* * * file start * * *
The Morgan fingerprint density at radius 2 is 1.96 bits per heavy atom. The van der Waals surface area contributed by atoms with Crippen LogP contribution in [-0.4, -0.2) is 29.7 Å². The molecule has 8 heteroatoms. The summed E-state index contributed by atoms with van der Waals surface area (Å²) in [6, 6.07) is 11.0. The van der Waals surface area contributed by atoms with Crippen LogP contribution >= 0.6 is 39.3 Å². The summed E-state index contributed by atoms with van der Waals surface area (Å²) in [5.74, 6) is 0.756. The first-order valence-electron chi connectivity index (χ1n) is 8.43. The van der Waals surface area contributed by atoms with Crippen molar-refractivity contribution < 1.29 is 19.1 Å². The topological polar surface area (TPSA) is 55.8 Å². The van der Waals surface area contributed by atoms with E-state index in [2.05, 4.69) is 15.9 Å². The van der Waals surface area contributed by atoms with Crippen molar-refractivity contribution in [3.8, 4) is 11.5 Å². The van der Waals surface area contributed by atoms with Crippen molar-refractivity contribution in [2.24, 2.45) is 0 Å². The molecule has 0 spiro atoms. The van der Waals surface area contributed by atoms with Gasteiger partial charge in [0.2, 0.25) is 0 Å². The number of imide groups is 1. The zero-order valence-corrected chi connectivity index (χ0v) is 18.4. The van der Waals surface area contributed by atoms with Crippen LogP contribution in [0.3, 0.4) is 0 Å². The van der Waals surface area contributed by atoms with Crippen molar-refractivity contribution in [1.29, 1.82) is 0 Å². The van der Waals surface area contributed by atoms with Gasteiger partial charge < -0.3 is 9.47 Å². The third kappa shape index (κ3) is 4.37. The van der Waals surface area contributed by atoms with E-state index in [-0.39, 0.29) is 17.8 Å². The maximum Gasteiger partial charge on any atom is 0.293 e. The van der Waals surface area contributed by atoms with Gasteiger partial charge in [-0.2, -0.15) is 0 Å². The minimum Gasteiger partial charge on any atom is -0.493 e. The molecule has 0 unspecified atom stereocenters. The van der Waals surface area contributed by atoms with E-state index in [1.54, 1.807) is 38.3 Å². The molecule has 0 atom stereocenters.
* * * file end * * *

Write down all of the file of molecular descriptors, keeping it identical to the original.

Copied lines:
The Morgan fingerprint density at radius 2 is 1.96 bits per heavy atom. The van der Waals surface area contributed by atoms with Crippen LogP contribution in [-0.4, -0.2) is 29.7 Å². The molecule has 8 heteroatoms. The summed E-state index contributed by atoms with van der Waals surface area (Å²) in [6, 6.07) is 11.0. The van der Waals surface area contributed by atoms with Crippen LogP contribution >= 0.6 is 39.3 Å². The summed E-state index contributed by atoms with van der Waals surface area (Å²) in [5.74, 6) is 0.756. The first-order valence-electron chi connectivity index (χ1n) is 8.43. The van der Waals surface area contributed by atoms with Crippen molar-refractivity contribution < 1.29 is 19.1 Å². The topological polar surface area (TPSA) is 55.8 Å². The van der Waals surface area contributed by atoms with E-state index in [2.05, 4.69) is 15.9 Å². The van der Waals surface area contributed by atoms with Crippen molar-refractivity contribution in [3.8, 4) is 11.5 Å². The van der Waals surface area contributed by atoms with Crippen molar-refractivity contribution in [2.24, 2.45) is 0 Å². The molecule has 0 spiro atoms. The van der Waals surface area contributed by atoms with Gasteiger partial charge in [0.2, 0.25) is 0 Å². The number of imide groups is 1. The zero-order valence-corrected chi connectivity index (χ0v) is 18.4. The van der Waals surface area contributed by atoms with Crippen LogP contribution in [0.3, 0.4) is 0 Å². The van der Waals surface area contributed by atoms with Crippen molar-refractivity contribution in [1.29, 1.82) is 0 Å². The van der Waals surface area contributed by atoms with Gasteiger partial charge < -0.3 is 9.47 Å². The third kappa shape index (κ3) is 4.37. The van der Waals surface area contributed by atoms with E-state index in [-0.39, 0.29) is 17.8 Å². The maximum Gasteiger partial charge on any atom is 0.293 e. The van der Waals surface area contributed by atoms with Gasteiger partial charge in [-0.2, -0.15) is 0 Å². The minimum Gasteiger partial charge on any atom is -0.493 e. The molecule has 0 unspecified atom stereocenters. The van der Waals surface area contributed by atoms with E-state index in [1.54, 1.807) is 38.3 Å². The molecule has 0 atom stereocenters.